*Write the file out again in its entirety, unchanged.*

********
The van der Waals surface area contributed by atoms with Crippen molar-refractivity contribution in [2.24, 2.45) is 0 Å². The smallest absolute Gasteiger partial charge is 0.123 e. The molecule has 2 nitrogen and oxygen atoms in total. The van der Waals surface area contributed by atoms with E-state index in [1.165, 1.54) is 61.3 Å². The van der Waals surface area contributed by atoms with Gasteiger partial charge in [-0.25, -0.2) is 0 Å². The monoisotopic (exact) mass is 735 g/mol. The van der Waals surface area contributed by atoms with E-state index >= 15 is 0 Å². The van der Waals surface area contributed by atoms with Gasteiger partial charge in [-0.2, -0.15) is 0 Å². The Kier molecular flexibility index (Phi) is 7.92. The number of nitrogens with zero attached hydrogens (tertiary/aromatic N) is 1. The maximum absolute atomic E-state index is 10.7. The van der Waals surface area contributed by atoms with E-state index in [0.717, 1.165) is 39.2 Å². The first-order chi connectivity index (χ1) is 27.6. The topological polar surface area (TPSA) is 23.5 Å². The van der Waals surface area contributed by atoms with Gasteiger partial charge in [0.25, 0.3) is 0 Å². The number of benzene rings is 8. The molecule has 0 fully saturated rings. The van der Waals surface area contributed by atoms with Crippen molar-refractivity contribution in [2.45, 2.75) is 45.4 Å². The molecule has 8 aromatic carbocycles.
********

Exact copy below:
The van der Waals surface area contributed by atoms with Crippen molar-refractivity contribution in [2.24, 2.45) is 0 Å². The smallest absolute Gasteiger partial charge is 0.123 e. The molecule has 2 nitrogen and oxygen atoms in total. The van der Waals surface area contributed by atoms with E-state index in [1.165, 1.54) is 61.3 Å². The van der Waals surface area contributed by atoms with Gasteiger partial charge in [-0.25, -0.2) is 0 Å². The monoisotopic (exact) mass is 735 g/mol. The van der Waals surface area contributed by atoms with E-state index >= 15 is 0 Å². The van der Waals surface area contributed by atoms with Gasteiger partial charge in [-0.2, -0.15) is 0 Å². The Kier molecular flexibility index (Phi) is 7.92. The number of nitrogens with zero attached hydrogens (tertiary/aromatic N) is 1. The maximum absolute atomic E-state index is 10.7. The van der Waals surface area contributed by atoms with E-state index in [0.717, 1.165) is 39.2 Å². The first-order chi connectivity index (χ1) is 27.6. The topological polar surface area (TPSA) is 23.5 Å². The van der Waals surface area contributed by atoms with Gasteiger partial charge in [0.25, 0.3) is 0 Å². The number of benzene rings is 8. The molecule has 0 fully saturated rings. The van der Waals surface area contributed by atoms with Crippen molar-refractivity contribution in [2.45, 2.75) is 45.4 Å². The molecule has 8 aromatic carbocycles.